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With a Covid Uptick, Could Group-Gathering Rules Tighten Again?

The latest reports from CDC and WHO suggest the BA.2 subvariant of Covid might reverse the decline in cases across North America and Europe. Host destinations—or meeting hosts themselves—might then consider changing their attendance rules.

While just about everybody, from host organizations to attendees to hotels and other event suppliers, wants to get back to holding in-person meetings, there’s still no guarantee that Covid won’t force events to move back towards more-restrictive attendance rules and safer logistical elements to account for the possible spread of Covid-19.

The latest seven-day average for new Covid infections each day in the United States has flattened recently at about 30,000, after a huge and rapid drop in new cases from one month prior. The culprit: the BA.2 Omicron subvariant of Covid, which is as contagious as the original Omicron variant that spiked new cases in early 2022. Furthermore, rates of infection in France, Germany, and the Netherlands have risen by between 20 percent and 40 percent in the past two weeks, while the United Kingdom’s new-case rate has nearly doubled in that time.

With only about one-third of Americans and just 18 percent of those outside the U.S. having received a booster shot against Covid, according to the Our World in Data project at the University of Oxford, health experts are concerned that the BA.2 variant could produce a notable rise in Covid cases in the U.S.

Dr. Anthony Fauci, chief medical advisor for President Joe Biden, told National Public Radio in this article that "Over the last year or so, what happens in the U.K. usually happens here a few weeks later. And right now, the U.K. is seeing a rebound in cases."

U.K. officials attribute the increase to BA.2 to the widespread relaxing of Covid restrictions as well as waning immunity from vaccinations and natural infections. "All of those factors we have here in the United States," Fauci said. "So, I would not be surprised if, in the next few weeks, we see either a plateauing of cases or even that [the curve] slightly goes up.”

Planners’ Problems Persist
With meetings and events planned over the next few months, this rise in cases could pose renewed headaches for organizers. For instance, the nonprofit association of risk and insurance professionals known as RIMS is scheduled to host its in-person RiskWorld conference for the first time since 2019 in San Francisco in mid-April.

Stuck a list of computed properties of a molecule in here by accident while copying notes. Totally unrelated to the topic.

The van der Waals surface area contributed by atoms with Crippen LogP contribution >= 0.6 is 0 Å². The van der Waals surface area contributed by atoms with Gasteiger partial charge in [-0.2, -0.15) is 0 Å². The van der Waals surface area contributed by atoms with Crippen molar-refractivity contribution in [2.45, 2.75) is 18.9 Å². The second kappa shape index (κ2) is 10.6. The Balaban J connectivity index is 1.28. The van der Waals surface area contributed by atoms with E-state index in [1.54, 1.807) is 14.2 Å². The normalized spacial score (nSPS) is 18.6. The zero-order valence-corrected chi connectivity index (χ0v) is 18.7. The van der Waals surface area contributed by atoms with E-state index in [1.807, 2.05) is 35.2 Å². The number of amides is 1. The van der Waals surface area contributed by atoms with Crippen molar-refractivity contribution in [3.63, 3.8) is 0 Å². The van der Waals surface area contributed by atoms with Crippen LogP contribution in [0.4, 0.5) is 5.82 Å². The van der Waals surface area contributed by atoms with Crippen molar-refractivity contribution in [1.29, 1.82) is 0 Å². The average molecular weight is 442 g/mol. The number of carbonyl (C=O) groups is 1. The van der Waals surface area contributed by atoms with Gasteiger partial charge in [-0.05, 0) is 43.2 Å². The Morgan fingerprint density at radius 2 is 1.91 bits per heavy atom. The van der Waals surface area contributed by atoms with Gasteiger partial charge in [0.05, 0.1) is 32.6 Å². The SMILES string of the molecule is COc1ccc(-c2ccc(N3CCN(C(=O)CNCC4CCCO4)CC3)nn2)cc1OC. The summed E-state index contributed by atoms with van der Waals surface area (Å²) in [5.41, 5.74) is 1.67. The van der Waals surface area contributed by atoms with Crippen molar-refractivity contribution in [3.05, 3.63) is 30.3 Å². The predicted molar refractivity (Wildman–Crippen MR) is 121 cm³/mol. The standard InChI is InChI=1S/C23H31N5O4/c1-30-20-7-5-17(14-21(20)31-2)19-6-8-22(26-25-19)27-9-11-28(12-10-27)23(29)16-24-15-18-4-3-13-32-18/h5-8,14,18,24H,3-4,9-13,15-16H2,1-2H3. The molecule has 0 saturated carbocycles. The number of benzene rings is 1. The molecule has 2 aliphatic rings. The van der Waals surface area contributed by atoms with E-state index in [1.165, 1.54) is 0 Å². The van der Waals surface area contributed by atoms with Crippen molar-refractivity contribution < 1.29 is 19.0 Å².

This article in The Wall Street Journal notes that “although cities and states are shifting back to looser safety protocols, everybody from organizers to attendees have to be ready to pivot at a moment’s notice.” And with San Francisco’s rules having been both more restrictive and more changeable than many other cities, RiskWorld’s planners have had to adapt numerous times.

First, in late December, the city’s public-health department issued a temporary order that, as of February 1, would have required attendees of events of more than 1,000 people to show proof of a booster vaccination—something RIMS executives say could have prevented many expected attendees and speakers from coming, especially from abroad.

But after Covid-case numbers dropped in California, San Francisco loosened its attendance requirement for large events, allowing for proof of a negative Covid test rather than proof of a booster. However, the city revised its protocols seven times between December and early March regarding entry requirements, masking, signage protocols, and other elements.

“We have to monitor what’s happening in San Francisco, what the rules are, and constantly re-evaluate and shift [our own policies] under the overarching umbrella of what’s best for our attendees,” Mary Roth, RIMS CEO, told The Journal. As of now, RIMS hopes to have 7,000 people attend, versus a pre-pandemic audience of about 10,000.

As for meetings in Europe that would host some North American attendees, the possibility of reinvigorated Covid rules for entry to host countries could rise in light of the latest wave of Covid cases. This link features the most recent requirements to enter each European country from abroad.

On the other hand, the Global Business Travel Association on March 17 called on governments in both North America and Europe to drop Covid-19 testing for vaccinated travelers in order to boost the global business-travel recovery. The statement from GBTA cited the fact that nearly 50 percent of GBTA’s global corporate members want to drop testing requirements for entry by vaccinated travelers.

Gloria_Nelson0322.pngNonetheless, veteran planner Gloria Nelson, CSEP, special-events concierge for Members Inc., told MeetingsNet that “planners should be aware that there is likely a rise in Covid cases on the horizon, so we’ll all need to plan for that to ensure event hosts are both safe as well as financially solvent—for the most part, there’s no [contingency] parachute to land safely with any longer.”

One example of how Nelson (in photo) is protecting her upcoming meetings from last-minute chaos: “For a long time we had to contend with travel regulations requiring PCR testing. While that’s not really happening anymore, I do have a health-concierge service waiting in the wings in case that requirement is re-implemented” ahead of a given meeting. “We’ve paid for a mobile unit to be on call for potential testing required to get our international contingent into the U.S. and then back home, as well as rapid-test administration for anyone else.”

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